The mistake that organizations most often make is to create a laundry list of features and demand that the vendor accommodate each of them. It goes back to assessing your needs and determining the link between your content and your users. Ask questions like:

  • How critical is security;
  • How critical is the user experience;
  • What repositories do you want access to; and
  • What does relevancy mean to your organization?

Once you have answered those questions, write a concise request for proposals asking vendors how they approach each of these issues. Where do you find those vendors? If you have a relationship with research firms such as Gartner or Forrester, try talking to their analysts or reading their reports on information access. You can easily identify the leaders in their reports.

After you have evaluated the RFP responses, you need to create a short list of companies. At a minimum, you’ll need to see a demonstration of their solutions as well as a list of references. Some organizations will want a full proof of concept (POC) performed using their own data. It’s a reasonable step, but keep in mind that most vendors will ask for some remuneration to offset their time and effort for the project.

Be specific in your POC. Ask potential partners specifically how they will solve your problems—make them demonstrate it for you. And make sure they let you get your hands on the product—do not allow the consultant to do all the work. Make sure you will feel comfortable administering the system when no one is onsite with you.

You may also want to discuss each vendor’s product roadmap. What new functionality will be available in the next 12 to 36 months? How often is a new release issued? How do those updates match your future—or current—needs? This could give you the opportunity to align your search strategy with your new search partner’s.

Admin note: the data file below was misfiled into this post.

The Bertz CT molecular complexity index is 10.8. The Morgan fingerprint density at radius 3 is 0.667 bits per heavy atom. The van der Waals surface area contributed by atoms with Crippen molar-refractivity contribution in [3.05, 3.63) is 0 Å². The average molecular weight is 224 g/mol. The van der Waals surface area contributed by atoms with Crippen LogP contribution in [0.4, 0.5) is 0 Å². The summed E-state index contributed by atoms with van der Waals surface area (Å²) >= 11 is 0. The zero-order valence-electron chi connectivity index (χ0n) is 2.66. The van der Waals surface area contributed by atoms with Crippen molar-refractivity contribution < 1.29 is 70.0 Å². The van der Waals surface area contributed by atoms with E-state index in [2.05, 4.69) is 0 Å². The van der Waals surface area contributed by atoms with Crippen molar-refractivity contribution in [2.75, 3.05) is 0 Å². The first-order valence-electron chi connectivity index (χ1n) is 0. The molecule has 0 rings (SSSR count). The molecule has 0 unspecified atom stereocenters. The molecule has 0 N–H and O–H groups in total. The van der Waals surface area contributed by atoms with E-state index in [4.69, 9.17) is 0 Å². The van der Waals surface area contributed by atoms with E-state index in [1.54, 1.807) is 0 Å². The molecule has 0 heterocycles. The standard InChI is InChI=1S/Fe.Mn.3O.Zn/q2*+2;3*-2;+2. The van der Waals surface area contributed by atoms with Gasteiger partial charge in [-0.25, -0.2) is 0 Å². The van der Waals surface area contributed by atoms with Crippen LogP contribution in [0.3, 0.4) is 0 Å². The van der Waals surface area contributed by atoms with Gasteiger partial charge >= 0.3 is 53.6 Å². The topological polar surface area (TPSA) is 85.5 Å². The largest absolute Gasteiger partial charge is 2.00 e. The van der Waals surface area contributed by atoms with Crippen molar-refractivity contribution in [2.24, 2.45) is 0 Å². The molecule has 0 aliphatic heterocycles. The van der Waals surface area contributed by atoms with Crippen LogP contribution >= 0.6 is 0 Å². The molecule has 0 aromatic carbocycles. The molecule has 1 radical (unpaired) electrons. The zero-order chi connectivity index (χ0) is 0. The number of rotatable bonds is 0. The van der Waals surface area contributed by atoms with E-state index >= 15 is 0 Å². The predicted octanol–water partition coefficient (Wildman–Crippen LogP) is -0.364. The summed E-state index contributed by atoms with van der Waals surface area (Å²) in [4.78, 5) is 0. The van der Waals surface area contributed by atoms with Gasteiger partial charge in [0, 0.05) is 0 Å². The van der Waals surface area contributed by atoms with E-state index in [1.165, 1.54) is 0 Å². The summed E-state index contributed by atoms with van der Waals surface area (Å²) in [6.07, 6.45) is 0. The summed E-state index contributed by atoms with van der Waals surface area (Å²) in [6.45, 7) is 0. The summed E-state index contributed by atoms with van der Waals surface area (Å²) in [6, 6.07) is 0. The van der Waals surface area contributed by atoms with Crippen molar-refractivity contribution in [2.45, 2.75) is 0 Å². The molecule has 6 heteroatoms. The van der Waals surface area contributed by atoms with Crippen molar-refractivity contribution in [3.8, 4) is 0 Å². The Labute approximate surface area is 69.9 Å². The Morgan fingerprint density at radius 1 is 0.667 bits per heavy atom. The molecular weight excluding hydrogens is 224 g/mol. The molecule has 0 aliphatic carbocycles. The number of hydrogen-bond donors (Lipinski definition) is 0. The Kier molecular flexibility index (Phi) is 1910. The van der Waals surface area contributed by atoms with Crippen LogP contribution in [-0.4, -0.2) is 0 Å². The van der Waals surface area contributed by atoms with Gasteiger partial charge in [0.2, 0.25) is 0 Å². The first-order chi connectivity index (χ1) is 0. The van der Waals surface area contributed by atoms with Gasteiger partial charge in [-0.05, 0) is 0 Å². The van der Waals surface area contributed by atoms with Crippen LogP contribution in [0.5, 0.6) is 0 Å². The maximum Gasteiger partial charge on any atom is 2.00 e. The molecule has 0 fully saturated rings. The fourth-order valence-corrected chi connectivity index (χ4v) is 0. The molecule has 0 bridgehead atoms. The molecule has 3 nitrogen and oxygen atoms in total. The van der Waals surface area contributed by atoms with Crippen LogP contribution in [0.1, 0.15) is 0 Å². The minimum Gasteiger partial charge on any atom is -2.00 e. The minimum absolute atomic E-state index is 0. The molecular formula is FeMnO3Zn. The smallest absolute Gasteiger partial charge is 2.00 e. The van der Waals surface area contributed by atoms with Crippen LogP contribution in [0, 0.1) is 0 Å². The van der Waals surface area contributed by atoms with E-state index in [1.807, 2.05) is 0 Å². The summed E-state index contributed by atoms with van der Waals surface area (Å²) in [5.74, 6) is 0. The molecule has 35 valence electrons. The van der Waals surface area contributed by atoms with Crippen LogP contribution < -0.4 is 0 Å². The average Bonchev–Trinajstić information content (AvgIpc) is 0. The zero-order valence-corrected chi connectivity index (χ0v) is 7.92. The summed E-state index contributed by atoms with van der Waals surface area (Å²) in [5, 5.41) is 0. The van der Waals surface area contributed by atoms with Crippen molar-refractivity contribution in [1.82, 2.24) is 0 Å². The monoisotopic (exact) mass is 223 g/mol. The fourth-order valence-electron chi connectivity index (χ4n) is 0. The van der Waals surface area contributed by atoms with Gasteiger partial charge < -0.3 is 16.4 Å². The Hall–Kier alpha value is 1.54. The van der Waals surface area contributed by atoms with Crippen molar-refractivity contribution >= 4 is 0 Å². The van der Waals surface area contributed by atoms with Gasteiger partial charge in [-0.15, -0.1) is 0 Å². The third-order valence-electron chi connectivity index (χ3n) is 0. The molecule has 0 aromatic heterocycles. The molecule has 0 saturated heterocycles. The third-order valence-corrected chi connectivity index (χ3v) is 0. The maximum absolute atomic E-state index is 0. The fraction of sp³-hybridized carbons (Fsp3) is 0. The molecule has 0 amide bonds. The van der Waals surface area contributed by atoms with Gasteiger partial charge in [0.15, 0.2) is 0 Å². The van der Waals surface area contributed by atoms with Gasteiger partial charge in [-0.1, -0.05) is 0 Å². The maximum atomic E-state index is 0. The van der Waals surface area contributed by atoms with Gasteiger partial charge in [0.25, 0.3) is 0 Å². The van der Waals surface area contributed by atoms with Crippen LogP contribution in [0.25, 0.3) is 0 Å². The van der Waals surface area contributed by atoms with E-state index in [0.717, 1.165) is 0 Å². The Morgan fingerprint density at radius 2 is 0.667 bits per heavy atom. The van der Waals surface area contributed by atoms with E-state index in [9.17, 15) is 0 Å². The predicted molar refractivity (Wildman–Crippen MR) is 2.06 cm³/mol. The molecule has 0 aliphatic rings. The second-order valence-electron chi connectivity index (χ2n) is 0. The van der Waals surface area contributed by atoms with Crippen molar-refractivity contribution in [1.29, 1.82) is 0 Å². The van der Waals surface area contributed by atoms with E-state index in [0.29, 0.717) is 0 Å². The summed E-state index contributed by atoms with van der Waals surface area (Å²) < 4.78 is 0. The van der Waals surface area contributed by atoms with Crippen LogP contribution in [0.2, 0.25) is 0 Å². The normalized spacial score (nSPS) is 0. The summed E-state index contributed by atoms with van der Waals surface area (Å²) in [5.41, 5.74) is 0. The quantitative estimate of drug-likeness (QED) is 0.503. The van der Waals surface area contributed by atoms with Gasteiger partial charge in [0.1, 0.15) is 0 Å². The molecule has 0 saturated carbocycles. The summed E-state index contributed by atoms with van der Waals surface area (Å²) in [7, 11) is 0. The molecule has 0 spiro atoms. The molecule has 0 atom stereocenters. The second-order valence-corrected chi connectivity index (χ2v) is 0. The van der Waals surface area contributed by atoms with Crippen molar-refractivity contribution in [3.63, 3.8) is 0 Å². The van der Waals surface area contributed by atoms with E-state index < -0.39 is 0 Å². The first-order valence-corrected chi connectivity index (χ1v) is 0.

As you evaluate each vendor, remember to give more weight to the areas that are critical to your search objectives. For example, you may find that one vendor excels at search on mobile devices and the other doesn’t even offer it. But if mobile search isn’t a priority, it may not make sense to pay more for the first vendor’s solution.

At the end of the day, though, your decision may come down to intangibles. Remember, you are looking for a long-term relationship with your search partner. What kind of impression did you get from the salespeople and executives you met during the sales cycle? Were the technical people who worked on the POC easy to work with, or did they act like they knew everything and weren’t willing to compromise? Did you try calling into support? If so, were they responsive and did their answer help you? While it’s hard to quantify those qualities, they may make the difference in a successful vendor relationship.

Deploying enterprise search. Now that you have selected a vendor, the real pressure is on. It’s time to deploy the solution in a real-life environment. The key to a successful deployment is to get an initial solution up and running quickly—one that will have the greatest reach across your organization. After the selection process, many administrators face one of two pitfalls: The first is underestimating the complexity of search, resulting in promises to upper management that cannot be met. The second is trying to solve all search problems at once, instead of deploying in phases.

If you take the time to identify the key success criteria early and select a vendor that can best deliver against those sets of criteria, then you should be able to introduce a search deployment within one to two months. If you use a POC as part of your selection process, you should be able to reuse your POC work.

To deliver results quickly, you need to identify which data sources are most critical. If you are looking to deploy search on your organization’s intranet, it might be your document management system along with file shares. For others it might be email and their wiki system. For those creating a public-facing website, it could be your product catalog and database. Others might need to expose third-party information. Regardless of your specific needs, choose one to three data sources that are most critical and build the security framework you need to search those sources now—and others in the future.